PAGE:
MADRAS, India — India needs natural gas from Iran and nuclear technology from America. New Delhi chose to give priority to the latter, and went along with the European resolution at the International Atomic Energy Agency asking Tehran to comply with its nuclear obligations. Iran has been asked to sort out its nuclear problems with the IAEA, so for the time being, the issue will not be raised in the United Nations Security Council.
But India’s decision has been lambasted by some in the media. The Hindu editorialized: The decision to vote against Iran at the crucial meeting of the Board of Governors of the IAEA is evidence of the Singh government’s shameful willingness to abandon the independence of Indian foreign policy for the sake of strengthening its strategic partnership with the United States. The Bush administration had agreed to cooperate with India on its civilian nuclear needs.
Bharatiya Janata Party, one of India’s major parties and now in the opposition, has asked Prime Minister Manmohan Singh the reason for this turnabout in foreign policy. For decades, New Delhi had been supportive of Islamic nations, primarily because of its own very large Muslim population.
With India’s energy needs expanding rapidly, Iranian gas and oil is of vital importance. For New Delhi, however, nuclear cooperation with the U.S. appears to have taken a greater priority, at least for the time being.
But analysts say that New Delhi’s ambiguity over Iran’s nuclear proliferation could have a devastating effect on the U.S. congressional debate about nuclear cooperation with India.
Top U.S. officials, however, were careful not to link these two issues. U.S. Secretary of State Nicholas Burns said, “India has its own interests, and they do not always intersect with ours. But an Iran armed with nuclear weapons is in no one’s interest.”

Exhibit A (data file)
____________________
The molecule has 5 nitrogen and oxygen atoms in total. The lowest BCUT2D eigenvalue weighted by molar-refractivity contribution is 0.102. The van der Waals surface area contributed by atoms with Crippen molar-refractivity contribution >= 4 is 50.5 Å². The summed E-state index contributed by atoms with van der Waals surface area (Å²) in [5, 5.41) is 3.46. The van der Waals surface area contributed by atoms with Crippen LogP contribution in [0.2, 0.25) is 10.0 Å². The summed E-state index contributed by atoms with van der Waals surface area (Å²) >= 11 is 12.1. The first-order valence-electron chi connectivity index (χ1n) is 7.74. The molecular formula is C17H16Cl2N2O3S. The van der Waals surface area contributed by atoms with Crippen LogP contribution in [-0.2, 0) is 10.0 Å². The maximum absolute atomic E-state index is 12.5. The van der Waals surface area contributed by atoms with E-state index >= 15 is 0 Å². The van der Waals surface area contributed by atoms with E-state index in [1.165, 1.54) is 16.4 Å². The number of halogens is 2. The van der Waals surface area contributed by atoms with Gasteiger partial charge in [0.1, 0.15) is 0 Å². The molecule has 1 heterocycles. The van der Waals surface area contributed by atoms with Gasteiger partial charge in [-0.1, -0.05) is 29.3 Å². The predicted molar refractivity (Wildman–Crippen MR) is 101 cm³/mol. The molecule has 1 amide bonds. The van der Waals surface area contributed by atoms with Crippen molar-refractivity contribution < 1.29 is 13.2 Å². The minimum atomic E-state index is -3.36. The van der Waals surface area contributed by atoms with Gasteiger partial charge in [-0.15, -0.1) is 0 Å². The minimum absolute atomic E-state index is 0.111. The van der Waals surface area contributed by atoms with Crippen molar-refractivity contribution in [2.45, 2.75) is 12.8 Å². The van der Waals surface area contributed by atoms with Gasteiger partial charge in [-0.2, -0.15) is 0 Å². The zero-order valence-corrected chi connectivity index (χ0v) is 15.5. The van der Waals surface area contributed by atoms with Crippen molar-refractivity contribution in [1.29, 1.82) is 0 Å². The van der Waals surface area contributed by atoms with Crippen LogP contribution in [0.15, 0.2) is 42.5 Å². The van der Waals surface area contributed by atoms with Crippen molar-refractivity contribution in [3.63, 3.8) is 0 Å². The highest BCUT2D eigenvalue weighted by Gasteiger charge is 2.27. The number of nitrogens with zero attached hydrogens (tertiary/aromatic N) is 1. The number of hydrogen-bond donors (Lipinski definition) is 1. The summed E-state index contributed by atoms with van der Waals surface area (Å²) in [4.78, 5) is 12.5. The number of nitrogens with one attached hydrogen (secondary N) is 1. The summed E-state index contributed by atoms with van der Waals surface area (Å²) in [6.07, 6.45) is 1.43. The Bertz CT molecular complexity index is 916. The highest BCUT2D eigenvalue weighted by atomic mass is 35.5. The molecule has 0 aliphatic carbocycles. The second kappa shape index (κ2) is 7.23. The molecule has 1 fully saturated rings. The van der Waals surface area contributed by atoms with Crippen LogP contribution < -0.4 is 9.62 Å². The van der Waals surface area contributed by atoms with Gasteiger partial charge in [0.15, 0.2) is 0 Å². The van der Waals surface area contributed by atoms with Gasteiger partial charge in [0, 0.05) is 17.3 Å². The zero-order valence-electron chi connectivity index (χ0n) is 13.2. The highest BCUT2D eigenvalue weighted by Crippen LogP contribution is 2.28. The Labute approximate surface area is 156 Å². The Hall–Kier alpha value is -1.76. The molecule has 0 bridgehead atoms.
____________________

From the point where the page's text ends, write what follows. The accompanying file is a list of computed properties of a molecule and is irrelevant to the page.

Tehran, of course, feels differently. It has been blowing hot and cold. Although it called the resolution illegal, with international pressure mounting, Iranian Foreign Minister Manouchehr Mottaki said his country was willing to resume negotiations.
Later, however, he declared, “In no way will Iran give up its right to nuclear technology, including the fuel cycle for peaceful purposes, as it is enshrined in the Nuclear Nonproliferation Treaty (NPT).”
For some time now, Iran has been accused of using its nuclear energy program to facilitate the development of nuclear weapons. International pressure is mounting for it to halt its fuel-cycle work, which can be diverted for military purposes.
The U.S. and the European Union want Iran to totally abandon all work related to uranium enrichment, arguing that it cannot be trusted with such sensitive technology. They are offering Iran incentives to give up its program.
Fears are growing that allowing Iran to continue its present course will send a strong signal to North Korea, which dropped out of the NPT in 2003 and now claims to have the bomb.
Iran has not made such a claim, and says it does not need nuclear weapons, but the world is not ready to believe it.
The world has seen two decades of nuclear-related deceit: coverups of experiments to enrich uranium and make plutonium, and lies about nuclear equipment and materials bought on the black market. Libya and North Korea benefited from such clandestine deals. There have also been reports of Pakistan getting nuclear supplies from Libya.
Where then is the guarantee that Iran will not do the same?
Ultimately, diplomacy may not work, and harsher measures might have to be taken to reign in Iran.
A nuclear Iran may not be in India’s interest, and New Delhi also knows that Tehran may not so easily call off the gas project because it needs the money — if for no other reason than to keep its so-called civilian nuclear program going.
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